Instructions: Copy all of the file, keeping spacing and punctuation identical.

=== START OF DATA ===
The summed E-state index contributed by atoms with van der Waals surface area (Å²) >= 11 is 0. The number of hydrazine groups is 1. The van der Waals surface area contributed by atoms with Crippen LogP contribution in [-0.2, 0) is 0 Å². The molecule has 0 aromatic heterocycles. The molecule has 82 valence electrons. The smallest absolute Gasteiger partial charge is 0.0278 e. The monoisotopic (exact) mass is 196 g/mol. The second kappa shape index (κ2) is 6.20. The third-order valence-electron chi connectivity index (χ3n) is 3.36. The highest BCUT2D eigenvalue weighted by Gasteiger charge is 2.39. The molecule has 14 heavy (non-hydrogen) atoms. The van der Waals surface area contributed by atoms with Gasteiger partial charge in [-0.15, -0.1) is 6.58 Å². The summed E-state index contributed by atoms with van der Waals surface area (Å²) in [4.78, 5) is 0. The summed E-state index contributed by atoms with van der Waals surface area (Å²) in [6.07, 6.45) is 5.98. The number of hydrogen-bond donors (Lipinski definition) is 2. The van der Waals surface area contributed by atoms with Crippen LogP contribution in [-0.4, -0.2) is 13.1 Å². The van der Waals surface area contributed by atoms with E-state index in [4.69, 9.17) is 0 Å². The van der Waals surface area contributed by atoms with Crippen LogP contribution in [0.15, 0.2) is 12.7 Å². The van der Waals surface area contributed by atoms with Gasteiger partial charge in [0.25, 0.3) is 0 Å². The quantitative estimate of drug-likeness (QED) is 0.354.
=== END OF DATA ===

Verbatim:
The summed E-state index contributed by atoms with van der Waals surface area (Å²) >= 11 is 0. The number of hydrazine groups is 1. The van der Waals surface area contributed by atoms with Crippen LogP contribution in [-0.2, 0) is 0 Å². The molecule has 0 aromatic heterocycles. The molecule has 82 valence electrons. The smallest absolute Gasteiger partial charge is 0.0278 e. The monoisotopic (exact) mass is 196 g/mol. The second kappa shape index (κ2) is 6.20. The third-order valence-electron chi connectivity index (χ3n) is 3.36. The highest BCUT2D eigenvalue weighted by Gasteiger charge is 2.39. The molecule has 14 heavy (non-hydrogen) atoms. The van der Waals surface area contributed by atoms with Gasteiger partial charge in [-0.15, -0.1) is 6.58 Å². The summed E-state index contributed by atoms with van der Waals surface area (Å²) in [4.78, 5) is 0. The summed E-state index contributed by atoms with van der Waals surface area (Å²) in [6.07, 6.45) is 5.98. The number of hydrogen-bond donors (Lipinski definition) is 2. The van der Waals surface area contributed by atoms with Crippen LogP contribution in [-0.4, -0.2) is 13.1 Å². The van der Waals surface area contributed by atoms with E-state index in [4.69, 9.17) is 0 Å². The van der Waals surface area contributed by atoms with Crippen LogP contribution in [0.15, 0.2) is 12.7 Å². The van der Waals surface area contributed by atoms with Gasteiger partial charge in [0.25, 0.3) is 0 Å². The quantitative estimate of drug-likeness (QED) is 0.354.